1994 Ford Bronco 4x4 Truck - V FOR VersatilityPosted in Features on September 15, 2006 Comment (0)
What if you only had one truck? What if that truck had to do it all: commuting, camping, prerunning, and trail riding? What if you didn't have a ton of cash to spend to purchase that truck? If this list of what-ifs describes your situation, we think you should take a good, hard look at an '80-'96 fullsize Ford Bronco.
Even in humble stock trim, the Bronco has a lot to offer. Built on a strong body-on-frame platform, the Bronco has room for five people and cargo space for plenty of gear. The removable hardtop offers occupants shelter from the elements and lockable storage space. Engine choices are solid and proven: Ford's 300ci inline-six, the 302 V8, and the 351 Windsor V8. Transmission choices include the heavy-duty C6 three-speed, the four-speed AOD, and finally, the electronically controlled E4OD four-speed. The Borg-Warner 1356 T-case remained in place throughout the Bronco's 16-year production span. Rear axles include the legendary Ford 9-inch and Ford's 8.8. The Twin-Traction Beam front suspension combines the ruggedness of a solid axle with the superior ride quality of IFS. A high-pinion Dana 44 third member bolts into place on the driver-side traction beam. There's a lot to like.
Lee Hayes wanted a do-it-all truck when he had the opportunity to go prerunning in Baja with famous fast guy, Curt LeDuc. "I had a different truck in mind, but after riding in Curt's Bronco I decided that that was the way to go," Lee offers. "Curt gave me a price and said that he'd have the work done in 90 days. That was all it took."
Lee rounded up a '94 Bronco from a private party, made the purchase, and delivered his new prize to Curt's shop, California Pre-Fun. Ninety days and some cash later, Lee's new Bronco was transformed into the off-road equivalent of a Swiss Army knife. California Pre-Fun's transformation included front and rear long-travel coilover suspensions, a full bumper-to-bumper rollcage, a trio of MasterCraft PreRun seats, and a full-floating Sandy Cone Ford 9-inch rearend. The Dana 44 third member up front was fitted with 4.88 gears and a limited-slip differential, while the 9-inch's Strange nodular-iron third member got a matching ring-and-pinion ratio, forty-spline axleshafts, and a spool.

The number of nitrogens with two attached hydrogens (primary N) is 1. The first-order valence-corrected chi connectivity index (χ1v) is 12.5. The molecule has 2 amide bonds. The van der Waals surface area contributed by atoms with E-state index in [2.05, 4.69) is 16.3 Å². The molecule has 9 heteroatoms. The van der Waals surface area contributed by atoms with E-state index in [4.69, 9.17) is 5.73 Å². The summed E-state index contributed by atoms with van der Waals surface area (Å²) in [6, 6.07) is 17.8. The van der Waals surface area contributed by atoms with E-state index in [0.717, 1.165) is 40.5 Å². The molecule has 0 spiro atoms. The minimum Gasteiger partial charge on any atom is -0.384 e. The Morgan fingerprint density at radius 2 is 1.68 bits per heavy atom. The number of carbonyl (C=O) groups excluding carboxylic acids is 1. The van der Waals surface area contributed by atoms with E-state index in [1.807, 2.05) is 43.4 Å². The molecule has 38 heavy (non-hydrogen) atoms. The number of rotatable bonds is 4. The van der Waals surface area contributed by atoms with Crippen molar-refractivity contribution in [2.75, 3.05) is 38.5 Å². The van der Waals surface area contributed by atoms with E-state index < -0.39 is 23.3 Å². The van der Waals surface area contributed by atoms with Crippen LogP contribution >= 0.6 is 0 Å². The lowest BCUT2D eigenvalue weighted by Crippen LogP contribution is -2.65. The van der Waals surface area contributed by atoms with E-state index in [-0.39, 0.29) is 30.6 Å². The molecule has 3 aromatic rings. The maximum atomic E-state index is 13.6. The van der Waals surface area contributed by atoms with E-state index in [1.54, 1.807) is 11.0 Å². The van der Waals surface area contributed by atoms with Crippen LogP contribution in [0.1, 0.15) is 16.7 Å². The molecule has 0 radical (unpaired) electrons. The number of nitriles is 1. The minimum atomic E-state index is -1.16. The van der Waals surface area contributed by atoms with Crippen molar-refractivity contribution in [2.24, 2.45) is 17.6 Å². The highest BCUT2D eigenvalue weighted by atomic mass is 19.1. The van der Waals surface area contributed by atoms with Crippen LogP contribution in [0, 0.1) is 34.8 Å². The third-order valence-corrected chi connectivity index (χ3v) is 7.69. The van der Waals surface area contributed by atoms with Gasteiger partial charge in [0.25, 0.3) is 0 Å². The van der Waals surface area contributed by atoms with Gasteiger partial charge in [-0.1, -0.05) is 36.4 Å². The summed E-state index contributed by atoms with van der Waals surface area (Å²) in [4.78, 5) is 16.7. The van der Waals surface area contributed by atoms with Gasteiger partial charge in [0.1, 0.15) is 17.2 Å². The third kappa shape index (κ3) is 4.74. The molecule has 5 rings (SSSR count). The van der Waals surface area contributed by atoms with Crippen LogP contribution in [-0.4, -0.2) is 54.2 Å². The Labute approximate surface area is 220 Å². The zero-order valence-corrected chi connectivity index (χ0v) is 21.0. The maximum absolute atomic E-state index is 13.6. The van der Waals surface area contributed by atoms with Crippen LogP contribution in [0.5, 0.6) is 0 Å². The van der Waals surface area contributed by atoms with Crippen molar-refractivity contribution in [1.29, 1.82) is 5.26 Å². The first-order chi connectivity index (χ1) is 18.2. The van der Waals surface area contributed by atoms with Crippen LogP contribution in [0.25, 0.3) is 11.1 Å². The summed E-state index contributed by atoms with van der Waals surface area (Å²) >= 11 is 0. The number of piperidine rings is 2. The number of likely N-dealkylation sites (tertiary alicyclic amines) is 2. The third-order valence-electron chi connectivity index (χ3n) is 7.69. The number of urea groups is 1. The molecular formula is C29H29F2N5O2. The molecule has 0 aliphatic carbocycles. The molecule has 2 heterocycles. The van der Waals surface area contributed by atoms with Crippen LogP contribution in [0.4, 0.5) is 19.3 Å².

The buildup finished off with a color transformation via the talents of George Reiss. Reiss used ultra-tough white and silver hues of Endura epoxy paint. DuPont Kevlar graphics run along the border between the Endura white and silver.
This truck gets driven - hard. "Each year, I go prerunning with Curt for the Baja 1000. We do three preruns. The first is to travel the route and familiarize ourselves with the course in general. The second time, we check out the course and decide which lines are the best. The third and final time, we run the course using the lines we've settled on for race day," Hayes reports.
Between Baja trips, the Bronco does frequent weekend duty at the Ocotillo Wells OHV area and as a chase truck for Fabtech's 1450-class Toyota built and driven by Shawn Giordano.
Lee Hayes works as hard as he plays. He owns A&L Litho, a printing business based in Escondido, California. The company offers prepress services, printing presses for any-size job, and binding and finishing services once the printing is done. Owning a business is not a "spare time" hobby. Business ownership typically requires beyond-overtime hours, cash flow for paying bills, and skilled customer service. What's the reward? "I own my own business so that I can make enough money to go play in the desert."
After crawling under, over, and riding in this off-road multitool, the Bronco's popularity rang loud and clear in our craniums. We gobbled up nasty whoops, sliced through the sand, and generally did our best to defy friction and gravity, and we did it all while the audio system pelted our ears and the air conditioner kept us cool. If you need one truck that can do it all, check out a Bronco. It's one of the most versatile off-road trucks ever made.